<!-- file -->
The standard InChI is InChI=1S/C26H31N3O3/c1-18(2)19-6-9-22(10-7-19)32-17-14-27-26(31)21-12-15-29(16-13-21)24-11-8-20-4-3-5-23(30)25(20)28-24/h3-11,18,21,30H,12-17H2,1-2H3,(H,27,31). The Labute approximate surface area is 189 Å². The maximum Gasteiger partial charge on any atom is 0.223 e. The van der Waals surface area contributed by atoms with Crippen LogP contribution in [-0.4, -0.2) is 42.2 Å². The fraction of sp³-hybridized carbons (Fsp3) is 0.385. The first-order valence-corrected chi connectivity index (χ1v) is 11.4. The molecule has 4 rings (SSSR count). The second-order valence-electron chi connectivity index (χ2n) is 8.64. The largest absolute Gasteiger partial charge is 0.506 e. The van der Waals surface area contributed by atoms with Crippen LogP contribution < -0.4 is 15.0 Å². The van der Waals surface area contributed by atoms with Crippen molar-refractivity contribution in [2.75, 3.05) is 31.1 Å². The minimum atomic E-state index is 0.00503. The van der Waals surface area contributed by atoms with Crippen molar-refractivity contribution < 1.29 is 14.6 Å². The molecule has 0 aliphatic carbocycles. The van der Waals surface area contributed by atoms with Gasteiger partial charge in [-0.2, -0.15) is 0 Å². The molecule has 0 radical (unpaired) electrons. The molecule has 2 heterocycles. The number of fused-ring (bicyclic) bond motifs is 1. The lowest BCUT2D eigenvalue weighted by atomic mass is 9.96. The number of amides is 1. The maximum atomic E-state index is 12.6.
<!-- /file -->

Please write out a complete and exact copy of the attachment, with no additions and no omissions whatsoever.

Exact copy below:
The standard InChI is InChI=1S/C26H31N3O3/c1-18(2)19-6-9-22(10-7-19)32-17-14-27-26(31)21-12-15-29(16-13-21)24-11-8-20-4-3-5-23(30)25(20)28-24/h3-11,18,21,30H,12-17H2,1-2H3,(H,27,31). The Labute approximate surface area is 189 Å². The maximum Gasteiger partial charge on any atom is 0.223 e. The van der Waals surface area contributed by atoms with Crippen LogP contribution in [-0.4, -0.2) is 42.2 Å². The fraction of sp³-hybridized carbons (Fsp3) is 0.385. The first-order valence-corrected chi connectivity index (χ1v) is 11.4. The molecule has 4 rings (SSSR count). The second-order valence-electron chi connectivity index (χ2n) is 8.64. The largest absolute Gasteiger partial charge is 0.506 e. The van der Waals surface area contributed by atoms with Crippen LogP contribution < -0.4 is 15.0 Å². The van der Waals surface area contributed by atoms with Crippen molar-refractivity contribution in [2.75, 3.05) is 31.1 Å². The minimum atomic E-state index is 0.00503. The van der Waals surface area contributed by atoms with Crippen molar-refractivity contribution < 1.29 is 14.6 Å². The molecule has 0 aliphatic carbocycles. The van der Waals surface area contributed by atoms with Gasteiger partial charge in [-0.2, -0.15) is 0 Å². The molecule has 0 radical (unpaired) electrons. The molecule has 2 heterocycles. The number of fused-ring (bicyclic) bond motifs is 1. The lowest BCUT2D eigenvalue weighted by atomic mass is 9.96. The number of amides is 1. The maximum atomic E-state index is 12.6.